Watercolour versus Acrylic. Which Type of Paint for Young Beginners?

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Getting your kid started on painting and not sure what paint to get? Both acrylic and watercolour paints are good options to consider as they are water-based, which means the brushes can be rinsed in water during painting. These paints do not require the use of harsh chemicals which makes them perfect for kids to play with, as long as they are old enough to know what not to put in their mouth. 

Acrylic paint is made of pigment in acrylic polymer emulsion. It is easy to handle because it dries quickly. It is also versatile—you can dilute it by adding more water to emulate watercolour. If you add only a small amount of water to it, it becomes more like a paste, making it similar to oil paint.

Acrylic paint is suitable for little ones especially beginners as it is easier to control—a new layer of paint can go on top of any dry area of your painting. The new colour will show on top of the darkest colour. When working with wet paint, the colours blend well and mix on the canvas/paper quite effortlessly.

 

Acrylic paint is opaque and mistakes can easily be covered up. Simply wait for the wet paint to dry and then paint a new layer on top. When you paint a lighter colour over a darker one, you will need to paint a few layers to retain the vibrancy of the top layer. In this example, 3 layers of orange was painted over the turquoise layer. Each layer was applied only after the previous layer was completely dry.

 

When you dilute acrylic paint with more water than paint, it becomes runny and the effect looks like watercolour. This makes acrylic paint versatile and good for beginners to work on, before trying watercolour.

 

Watercolour is a medium that creates beautiful washes of colours. Watercolour paints are made by mixing powdered pigments with a special glue called gum arabic. This glue holds the paint together and keeps it from flaking off the paper when dry.

Watercolour can be tricky for beginners to handle. It is translucent and easy for the artist to lose control. It is good to be mindful of the number of colours you apply, because too many colours blended together can give a muddy feel. And if you want certain areas to be light, you have to plan ahead. You also have to use the right amount of water to pigment and apply it on an absorbent sheet of paper. Timing is key which comes with experience and a lot of practice. You can work with watercolours as wet on wet, or wet on dry. Unlike acrylic, you cannot cover up your mistakes.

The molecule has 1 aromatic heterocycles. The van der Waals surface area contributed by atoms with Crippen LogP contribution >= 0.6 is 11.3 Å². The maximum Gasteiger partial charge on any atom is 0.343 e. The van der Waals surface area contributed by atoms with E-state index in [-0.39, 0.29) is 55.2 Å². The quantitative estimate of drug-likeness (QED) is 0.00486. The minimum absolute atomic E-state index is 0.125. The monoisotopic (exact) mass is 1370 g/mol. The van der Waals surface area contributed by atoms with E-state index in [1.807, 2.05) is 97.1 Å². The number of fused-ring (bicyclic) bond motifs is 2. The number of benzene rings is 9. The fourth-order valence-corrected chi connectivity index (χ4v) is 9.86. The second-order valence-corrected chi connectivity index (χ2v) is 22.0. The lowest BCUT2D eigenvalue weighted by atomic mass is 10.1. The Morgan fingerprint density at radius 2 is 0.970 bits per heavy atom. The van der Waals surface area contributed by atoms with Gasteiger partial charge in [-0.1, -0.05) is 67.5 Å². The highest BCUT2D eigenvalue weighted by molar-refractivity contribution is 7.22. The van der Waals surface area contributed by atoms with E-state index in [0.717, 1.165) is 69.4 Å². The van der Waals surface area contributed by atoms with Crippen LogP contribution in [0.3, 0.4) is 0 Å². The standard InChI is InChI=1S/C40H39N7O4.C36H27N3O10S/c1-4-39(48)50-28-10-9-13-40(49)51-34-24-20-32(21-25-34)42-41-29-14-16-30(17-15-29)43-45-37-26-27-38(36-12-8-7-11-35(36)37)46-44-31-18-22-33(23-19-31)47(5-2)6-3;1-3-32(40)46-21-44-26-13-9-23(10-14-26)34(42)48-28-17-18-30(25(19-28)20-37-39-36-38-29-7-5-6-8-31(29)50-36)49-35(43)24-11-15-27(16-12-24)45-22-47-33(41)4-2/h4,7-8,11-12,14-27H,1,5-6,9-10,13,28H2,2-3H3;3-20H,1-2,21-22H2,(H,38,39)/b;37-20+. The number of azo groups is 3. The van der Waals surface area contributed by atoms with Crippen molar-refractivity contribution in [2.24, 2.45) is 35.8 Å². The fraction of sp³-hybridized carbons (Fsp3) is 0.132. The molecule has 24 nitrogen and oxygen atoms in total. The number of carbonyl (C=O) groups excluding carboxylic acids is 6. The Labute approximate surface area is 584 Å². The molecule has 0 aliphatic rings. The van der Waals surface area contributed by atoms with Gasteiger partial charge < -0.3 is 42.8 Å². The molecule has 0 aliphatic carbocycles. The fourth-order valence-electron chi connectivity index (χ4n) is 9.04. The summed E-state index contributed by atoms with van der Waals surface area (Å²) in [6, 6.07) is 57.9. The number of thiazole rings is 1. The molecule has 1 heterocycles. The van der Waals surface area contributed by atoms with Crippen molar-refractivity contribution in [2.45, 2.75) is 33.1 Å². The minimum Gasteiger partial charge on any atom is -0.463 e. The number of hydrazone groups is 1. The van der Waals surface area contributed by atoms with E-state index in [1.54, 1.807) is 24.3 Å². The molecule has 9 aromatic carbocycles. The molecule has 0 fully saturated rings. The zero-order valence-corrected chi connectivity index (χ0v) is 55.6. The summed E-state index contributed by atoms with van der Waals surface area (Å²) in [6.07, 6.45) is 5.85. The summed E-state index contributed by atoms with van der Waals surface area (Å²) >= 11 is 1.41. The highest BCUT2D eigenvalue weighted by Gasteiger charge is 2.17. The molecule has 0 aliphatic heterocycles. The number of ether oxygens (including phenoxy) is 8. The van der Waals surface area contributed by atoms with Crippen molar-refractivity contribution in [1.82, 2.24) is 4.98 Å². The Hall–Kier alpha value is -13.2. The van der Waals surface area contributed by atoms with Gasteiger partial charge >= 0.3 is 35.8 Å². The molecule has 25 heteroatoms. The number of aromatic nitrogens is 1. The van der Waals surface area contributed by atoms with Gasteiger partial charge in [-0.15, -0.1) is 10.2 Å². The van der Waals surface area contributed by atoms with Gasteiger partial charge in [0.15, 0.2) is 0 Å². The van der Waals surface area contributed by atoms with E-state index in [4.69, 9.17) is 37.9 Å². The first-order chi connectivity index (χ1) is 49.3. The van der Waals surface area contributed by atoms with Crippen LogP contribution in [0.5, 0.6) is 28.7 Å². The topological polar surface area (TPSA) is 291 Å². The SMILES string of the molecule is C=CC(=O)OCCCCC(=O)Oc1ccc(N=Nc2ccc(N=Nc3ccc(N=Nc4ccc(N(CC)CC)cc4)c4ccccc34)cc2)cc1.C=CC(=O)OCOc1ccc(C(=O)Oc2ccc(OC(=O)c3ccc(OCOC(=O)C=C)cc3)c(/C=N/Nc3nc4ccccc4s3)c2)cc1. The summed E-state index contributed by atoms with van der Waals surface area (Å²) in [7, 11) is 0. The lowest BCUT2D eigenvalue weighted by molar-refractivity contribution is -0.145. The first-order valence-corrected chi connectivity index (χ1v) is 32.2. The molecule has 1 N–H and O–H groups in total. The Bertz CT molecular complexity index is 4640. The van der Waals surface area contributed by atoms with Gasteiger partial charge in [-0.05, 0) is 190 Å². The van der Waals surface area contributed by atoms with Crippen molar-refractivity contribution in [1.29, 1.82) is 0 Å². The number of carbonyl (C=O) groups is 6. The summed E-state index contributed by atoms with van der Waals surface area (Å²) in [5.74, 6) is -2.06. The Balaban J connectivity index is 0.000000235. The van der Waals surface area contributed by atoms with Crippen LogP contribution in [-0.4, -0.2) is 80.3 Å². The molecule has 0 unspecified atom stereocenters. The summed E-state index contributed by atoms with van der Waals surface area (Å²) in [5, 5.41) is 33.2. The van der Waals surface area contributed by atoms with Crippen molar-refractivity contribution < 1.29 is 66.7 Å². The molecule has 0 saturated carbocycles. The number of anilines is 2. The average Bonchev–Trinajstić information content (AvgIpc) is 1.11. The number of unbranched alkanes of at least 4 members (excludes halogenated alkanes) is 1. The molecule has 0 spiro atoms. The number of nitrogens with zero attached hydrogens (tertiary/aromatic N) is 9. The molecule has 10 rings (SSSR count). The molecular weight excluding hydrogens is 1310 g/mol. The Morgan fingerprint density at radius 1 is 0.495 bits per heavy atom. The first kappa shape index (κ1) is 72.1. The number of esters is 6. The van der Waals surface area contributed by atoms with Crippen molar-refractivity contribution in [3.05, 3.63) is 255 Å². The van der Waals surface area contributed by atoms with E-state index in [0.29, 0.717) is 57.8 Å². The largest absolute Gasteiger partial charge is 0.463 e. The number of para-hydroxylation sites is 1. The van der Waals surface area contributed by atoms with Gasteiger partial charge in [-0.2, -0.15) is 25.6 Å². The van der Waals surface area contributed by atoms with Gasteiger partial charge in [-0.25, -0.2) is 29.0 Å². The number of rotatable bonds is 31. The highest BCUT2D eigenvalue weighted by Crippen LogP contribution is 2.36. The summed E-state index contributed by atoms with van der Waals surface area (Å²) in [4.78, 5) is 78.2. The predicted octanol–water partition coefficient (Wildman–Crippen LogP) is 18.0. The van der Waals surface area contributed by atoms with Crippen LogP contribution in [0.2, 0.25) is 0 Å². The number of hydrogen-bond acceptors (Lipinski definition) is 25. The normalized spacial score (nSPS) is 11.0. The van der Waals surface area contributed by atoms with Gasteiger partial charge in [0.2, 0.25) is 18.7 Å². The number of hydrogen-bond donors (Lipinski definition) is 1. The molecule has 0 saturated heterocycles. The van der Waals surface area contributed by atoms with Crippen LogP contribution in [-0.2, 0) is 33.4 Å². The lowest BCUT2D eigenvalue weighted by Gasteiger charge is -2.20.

Left: Wet on wet. Blue paint was applied to the orange paint while the latter was still wet. They were blended where the two colours overlapped.

Right: Blue paint was painted over orange paint after the latter was dry. The layer below is visible because watercolour paint is translucent.

 

Acrylic paint can be applied on canvas, paper, glass and wood. Once the paint dries up on the palette, you can’t use it anymore as it forms a layer of “plasticky” paint which can be peeled off. Watercolour paint can only be used on paper specially made for watercolour. The paints can be left on the palette and you may mix them with water and use again. 

Our recommendation for the little ones is to start with acrylic paint. As they become more experienced and have discovered some painting principles, they can then tackle watercolour with greater ease and confidence. 

Do take note that acrylic paint is permanent when it gets on your clothing. Please make sure that your child wears an apron when using acrylic paint. Watercolour stains, however, can be washed off easily.

 

Left: Zentangle Kitty (acrylic paint on paper created by 6-year-old Emma)
Right: Bouquet (watercolour art created by 13-year-old Arya)

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